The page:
The educational ideas of a Waldorf school are based in Anthroposophy- as in their ideas about development, but the spiritual ideas are never taught or mentioned. That is why they are not presented as a "religiously associated" school, as a Catholioc school would be. A Catholic school has a religious studies class where the children are taught the dogma of the religion, and they attend religious services. Those things don't happen in Waldorf schools. Most of the things you mentioned that seem so strange to you, are just things that are done because they view the children as being very close to their spirituality at a young age, and living in a sort of fantasy world. They protect the children from all things harsh. and try to make everything look ethereal for them. The sing song voice is so that they are not distracted from the story itself, the marionettes float, reminiscent of a spiritual being.
Does anyone know how homeschooling waldorf stuff compares to the school environment.. Like Oak meadow?
The truest answer to violence is love. The truest answer to death is life. The only prevention for violence is for the heart to have no violence within it. We cannot prevent evil through any system devised by mankind. But we can grapple with evil and defeat it, but only with love—real love.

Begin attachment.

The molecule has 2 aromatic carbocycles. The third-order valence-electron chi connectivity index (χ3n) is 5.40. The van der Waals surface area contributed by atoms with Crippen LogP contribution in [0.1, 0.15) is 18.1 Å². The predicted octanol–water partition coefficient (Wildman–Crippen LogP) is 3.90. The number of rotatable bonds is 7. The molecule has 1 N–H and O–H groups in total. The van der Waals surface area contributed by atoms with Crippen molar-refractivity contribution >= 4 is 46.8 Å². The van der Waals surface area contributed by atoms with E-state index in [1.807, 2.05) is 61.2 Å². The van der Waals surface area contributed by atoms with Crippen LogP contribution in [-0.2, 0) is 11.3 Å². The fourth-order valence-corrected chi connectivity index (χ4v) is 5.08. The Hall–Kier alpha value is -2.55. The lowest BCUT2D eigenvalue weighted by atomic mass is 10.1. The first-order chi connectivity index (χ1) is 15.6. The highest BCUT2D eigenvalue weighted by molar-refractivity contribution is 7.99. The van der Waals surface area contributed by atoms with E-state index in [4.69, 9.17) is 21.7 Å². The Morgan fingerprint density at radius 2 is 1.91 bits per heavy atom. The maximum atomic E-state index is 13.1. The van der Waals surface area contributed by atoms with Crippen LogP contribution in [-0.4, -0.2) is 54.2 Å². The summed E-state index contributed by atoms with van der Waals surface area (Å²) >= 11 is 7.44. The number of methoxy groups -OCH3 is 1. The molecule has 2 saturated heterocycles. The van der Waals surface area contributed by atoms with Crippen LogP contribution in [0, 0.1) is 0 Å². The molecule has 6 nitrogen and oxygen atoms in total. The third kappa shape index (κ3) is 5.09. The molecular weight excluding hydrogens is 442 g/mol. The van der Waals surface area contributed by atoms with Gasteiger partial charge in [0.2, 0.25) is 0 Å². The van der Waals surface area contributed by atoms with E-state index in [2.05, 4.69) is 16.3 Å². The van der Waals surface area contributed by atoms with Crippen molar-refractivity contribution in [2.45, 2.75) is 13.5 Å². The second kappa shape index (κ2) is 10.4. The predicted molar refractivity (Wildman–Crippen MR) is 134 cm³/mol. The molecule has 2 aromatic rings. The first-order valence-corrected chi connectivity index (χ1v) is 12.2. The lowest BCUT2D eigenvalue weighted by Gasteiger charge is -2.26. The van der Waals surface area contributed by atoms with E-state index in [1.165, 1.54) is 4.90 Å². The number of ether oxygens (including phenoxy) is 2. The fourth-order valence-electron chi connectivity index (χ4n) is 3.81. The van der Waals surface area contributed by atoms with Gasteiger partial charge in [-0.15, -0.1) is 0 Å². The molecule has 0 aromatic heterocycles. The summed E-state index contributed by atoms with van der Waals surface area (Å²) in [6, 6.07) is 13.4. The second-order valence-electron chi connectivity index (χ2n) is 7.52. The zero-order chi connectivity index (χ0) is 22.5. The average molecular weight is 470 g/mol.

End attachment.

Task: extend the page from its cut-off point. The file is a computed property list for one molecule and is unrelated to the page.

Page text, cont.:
i met a reaaaaaaaaaaaal strange woman in the park once, she came up to me and dd and without saying a word, busted into a dance, started moving her arms and hands, i didnt know whether to kick her in the leg, grab dd and run, or crack up laughing. dd was entranced (and almost immedietly began to imitate her arm motions), i was totally weirded out. my aunt was with us and she started talking to the woman, who was very floaty and strange, and found out she was a waldorf teacher in san francisco. now she's a childrens storyteller. ok, so one lady doesnt speak for the whole lot of waldorf teachers, but it was really strange. she did her funky dance for at least a minute before speaking. and she kept invading my personal space while she was talking...it wouldve been really neat, had she *spoken* like a reg. person before busting out her moves..
The art is strange because it is presented by others as being very rigid (duplicate this) which is what art was like for me in school. It's not the creative process most of us are looking for. But I have been surpised that way by montessori too...a lot of people expect these alternative schools to be very open and flexible and counter-culture, but they actually are quite definied within their own philosophy.